The only cure for election burnout is more election
Late last week, while driving around — something I do pretty much all the time — news came over the radio that the White House was preparing to “shake up” its staff members.
Specifically, the analyst said, President Obama was likely to change his press secretary, his secretary of state and possibly his chief of staff within the next few days. As I type this, the press secretary (Auburn native Robert Gibbs) has already stepped down.
This is happening now, the analyst went on, because of the election.
“They’re shifting into campaign mode again,” he said. “Gibbs is great on the campaign trail.”
Well, I thought, that’s kind of a stretch, right? I mean, the election isn’t until November and it’s only January. Is he really that concerned about an election that’s 10 months away?
The host of the radio show howled.
“Campaign mode?” he said. “The election isn’t until 2012!”
This, it seems, is the way of the world in American politics these days. With the new Congress barely warming its seats in Washington, the conversation is already shifting to who will win the next election, in November 2012.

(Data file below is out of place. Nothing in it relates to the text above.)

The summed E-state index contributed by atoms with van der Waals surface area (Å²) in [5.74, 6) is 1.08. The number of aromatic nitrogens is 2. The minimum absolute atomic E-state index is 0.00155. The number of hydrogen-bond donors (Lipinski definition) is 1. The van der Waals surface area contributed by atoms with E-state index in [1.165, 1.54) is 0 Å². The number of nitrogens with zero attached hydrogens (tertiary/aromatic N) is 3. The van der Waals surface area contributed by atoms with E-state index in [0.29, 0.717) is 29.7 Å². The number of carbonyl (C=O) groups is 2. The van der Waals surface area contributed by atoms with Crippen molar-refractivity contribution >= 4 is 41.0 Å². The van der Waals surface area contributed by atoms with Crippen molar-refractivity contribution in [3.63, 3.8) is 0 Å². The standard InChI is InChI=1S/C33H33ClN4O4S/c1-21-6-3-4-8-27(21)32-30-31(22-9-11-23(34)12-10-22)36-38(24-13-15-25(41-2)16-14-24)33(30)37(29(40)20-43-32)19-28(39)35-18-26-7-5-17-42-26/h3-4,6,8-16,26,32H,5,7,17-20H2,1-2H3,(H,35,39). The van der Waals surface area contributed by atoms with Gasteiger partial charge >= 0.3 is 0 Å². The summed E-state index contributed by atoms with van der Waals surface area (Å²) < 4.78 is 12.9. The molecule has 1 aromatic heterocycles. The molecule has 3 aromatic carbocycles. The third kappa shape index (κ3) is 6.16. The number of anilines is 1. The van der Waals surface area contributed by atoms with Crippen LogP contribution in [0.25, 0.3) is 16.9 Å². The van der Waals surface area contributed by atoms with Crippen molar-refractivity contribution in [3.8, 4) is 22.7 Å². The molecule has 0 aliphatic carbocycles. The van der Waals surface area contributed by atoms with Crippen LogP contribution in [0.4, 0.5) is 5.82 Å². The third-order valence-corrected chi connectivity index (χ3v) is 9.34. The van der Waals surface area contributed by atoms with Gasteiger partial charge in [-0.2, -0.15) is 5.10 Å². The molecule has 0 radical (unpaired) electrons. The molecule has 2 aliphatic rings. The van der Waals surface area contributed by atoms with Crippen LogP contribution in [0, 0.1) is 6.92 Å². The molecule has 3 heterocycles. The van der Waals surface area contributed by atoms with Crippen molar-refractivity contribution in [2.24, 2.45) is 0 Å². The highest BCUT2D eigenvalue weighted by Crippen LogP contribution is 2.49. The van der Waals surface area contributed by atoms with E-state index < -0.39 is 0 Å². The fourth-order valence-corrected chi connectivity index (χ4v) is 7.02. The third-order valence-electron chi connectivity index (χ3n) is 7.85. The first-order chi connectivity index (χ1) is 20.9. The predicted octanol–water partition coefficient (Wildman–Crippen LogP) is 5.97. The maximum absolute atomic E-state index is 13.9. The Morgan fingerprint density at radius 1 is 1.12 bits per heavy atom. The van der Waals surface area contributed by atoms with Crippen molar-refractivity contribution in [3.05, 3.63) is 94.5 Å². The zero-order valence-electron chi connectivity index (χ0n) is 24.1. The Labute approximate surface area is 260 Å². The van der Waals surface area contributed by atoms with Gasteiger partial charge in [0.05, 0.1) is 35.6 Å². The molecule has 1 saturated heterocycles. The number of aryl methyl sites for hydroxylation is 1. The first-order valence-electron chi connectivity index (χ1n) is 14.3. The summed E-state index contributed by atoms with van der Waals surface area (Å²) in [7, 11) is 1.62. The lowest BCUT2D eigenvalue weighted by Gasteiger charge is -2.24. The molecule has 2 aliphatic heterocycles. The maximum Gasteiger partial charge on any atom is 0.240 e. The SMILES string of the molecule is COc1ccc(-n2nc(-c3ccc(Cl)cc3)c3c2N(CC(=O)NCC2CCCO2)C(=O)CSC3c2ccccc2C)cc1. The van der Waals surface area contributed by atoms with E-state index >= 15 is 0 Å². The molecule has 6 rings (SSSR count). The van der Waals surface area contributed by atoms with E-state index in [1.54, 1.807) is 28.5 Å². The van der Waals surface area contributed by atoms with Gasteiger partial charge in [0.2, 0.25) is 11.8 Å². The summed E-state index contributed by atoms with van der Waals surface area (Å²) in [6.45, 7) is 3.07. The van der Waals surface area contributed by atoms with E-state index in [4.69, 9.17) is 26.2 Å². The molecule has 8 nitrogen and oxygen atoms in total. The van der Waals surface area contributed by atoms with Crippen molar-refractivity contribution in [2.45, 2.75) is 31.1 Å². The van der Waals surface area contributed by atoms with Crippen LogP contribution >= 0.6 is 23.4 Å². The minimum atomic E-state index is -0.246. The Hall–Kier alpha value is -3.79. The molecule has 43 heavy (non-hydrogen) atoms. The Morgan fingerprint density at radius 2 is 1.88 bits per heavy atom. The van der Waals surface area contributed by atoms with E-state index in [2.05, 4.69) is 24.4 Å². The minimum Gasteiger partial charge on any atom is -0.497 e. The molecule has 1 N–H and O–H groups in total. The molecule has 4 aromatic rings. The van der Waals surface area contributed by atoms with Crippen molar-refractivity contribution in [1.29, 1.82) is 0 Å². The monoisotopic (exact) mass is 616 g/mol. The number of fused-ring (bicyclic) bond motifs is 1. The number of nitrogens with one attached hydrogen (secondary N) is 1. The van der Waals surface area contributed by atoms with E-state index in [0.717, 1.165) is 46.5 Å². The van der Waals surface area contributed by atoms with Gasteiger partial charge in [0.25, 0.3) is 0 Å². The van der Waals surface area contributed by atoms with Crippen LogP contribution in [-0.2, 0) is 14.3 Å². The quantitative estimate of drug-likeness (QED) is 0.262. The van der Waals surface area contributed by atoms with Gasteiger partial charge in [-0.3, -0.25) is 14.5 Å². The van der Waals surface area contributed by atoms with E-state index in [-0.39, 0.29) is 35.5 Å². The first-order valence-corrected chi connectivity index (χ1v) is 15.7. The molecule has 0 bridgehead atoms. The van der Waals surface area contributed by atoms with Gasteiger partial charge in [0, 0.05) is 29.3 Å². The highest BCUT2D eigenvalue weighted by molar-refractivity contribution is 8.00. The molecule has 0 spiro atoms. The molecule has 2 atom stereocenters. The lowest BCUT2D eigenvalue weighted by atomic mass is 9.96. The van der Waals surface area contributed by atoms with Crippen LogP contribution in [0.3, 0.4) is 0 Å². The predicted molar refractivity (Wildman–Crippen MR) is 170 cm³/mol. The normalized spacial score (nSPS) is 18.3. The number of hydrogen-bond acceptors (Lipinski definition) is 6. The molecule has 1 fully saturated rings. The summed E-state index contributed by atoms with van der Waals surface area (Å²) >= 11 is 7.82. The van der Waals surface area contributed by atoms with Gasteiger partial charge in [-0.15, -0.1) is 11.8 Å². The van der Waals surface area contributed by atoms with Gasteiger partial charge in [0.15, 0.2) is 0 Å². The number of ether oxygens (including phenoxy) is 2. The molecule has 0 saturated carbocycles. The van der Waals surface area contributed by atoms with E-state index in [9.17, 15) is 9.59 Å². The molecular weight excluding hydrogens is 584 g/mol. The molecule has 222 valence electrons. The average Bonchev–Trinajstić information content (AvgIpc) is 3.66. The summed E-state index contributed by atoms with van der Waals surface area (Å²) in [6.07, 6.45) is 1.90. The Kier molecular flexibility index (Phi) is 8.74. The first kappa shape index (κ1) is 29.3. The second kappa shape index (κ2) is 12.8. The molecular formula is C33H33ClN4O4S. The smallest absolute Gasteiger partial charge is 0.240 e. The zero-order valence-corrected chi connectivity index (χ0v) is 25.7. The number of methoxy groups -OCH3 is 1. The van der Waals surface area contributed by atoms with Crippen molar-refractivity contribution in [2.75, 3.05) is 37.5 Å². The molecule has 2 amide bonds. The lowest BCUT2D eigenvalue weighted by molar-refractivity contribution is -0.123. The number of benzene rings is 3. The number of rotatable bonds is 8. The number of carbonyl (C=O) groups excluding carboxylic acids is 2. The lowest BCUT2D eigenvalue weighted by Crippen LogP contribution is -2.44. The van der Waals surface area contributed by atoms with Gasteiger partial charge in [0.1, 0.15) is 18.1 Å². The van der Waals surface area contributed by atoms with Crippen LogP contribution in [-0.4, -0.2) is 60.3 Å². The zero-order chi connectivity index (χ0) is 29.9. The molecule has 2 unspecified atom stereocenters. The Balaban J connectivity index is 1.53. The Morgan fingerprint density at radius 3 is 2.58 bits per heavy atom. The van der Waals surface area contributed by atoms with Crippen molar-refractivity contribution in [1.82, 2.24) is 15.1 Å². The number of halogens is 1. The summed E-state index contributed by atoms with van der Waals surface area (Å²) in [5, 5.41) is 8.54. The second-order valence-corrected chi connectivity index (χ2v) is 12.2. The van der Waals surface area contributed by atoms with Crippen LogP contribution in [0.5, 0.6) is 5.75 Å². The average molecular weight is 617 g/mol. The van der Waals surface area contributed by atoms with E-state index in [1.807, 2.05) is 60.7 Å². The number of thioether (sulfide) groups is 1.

This isn’t a new trend, of course: Presidential candidates for 2008 were emerging in the middle of 2007, and some of the members of the current legislature had already begun campaigning against the current administration before they’d even taken office in 2008.
It’s a disturbing trend, really. Analysts, columnists and bloggers who focus on politics all seem to have their eyes on the same issue: Will this help (Candidate X) win the next election? Every issue — health care, Afghanistan, the economy — is viewed through the same prism.
What no one ever seems to ask is the following: Putting aside how this issue helps or hurts your political aspirations, is it good for your constituents? Is it good for America? Is this the right thing to do?
It won’t end anytime soon, of course. From now until 2012, Obama and the Democratic party will saw back and forth with the Republicans in Washington — the phrase “will of the people” will emerge multiple times, politicians will disingenuously complain about “government waste” (while openly lobbying for more federal money to go into their own districts) and every debate will center around “how it will play” in various political circles.
And we, the voters, will fall for it. Guess we always do.
Thursday, January 13, 2011
shameless promotion (2.0), part xvii
Editor's Note: In the ongoing attempt of this blog to promote its primary author's
failing career as a writer, we present to you this week's column from the St. Clair Times. As always, feel free to voice your own opinion in the comments about the poor quality of the writing, the topic or whatever might be ailing you at the moment (you can also find me on Twitter). Thank you in advance for your feigning of interest.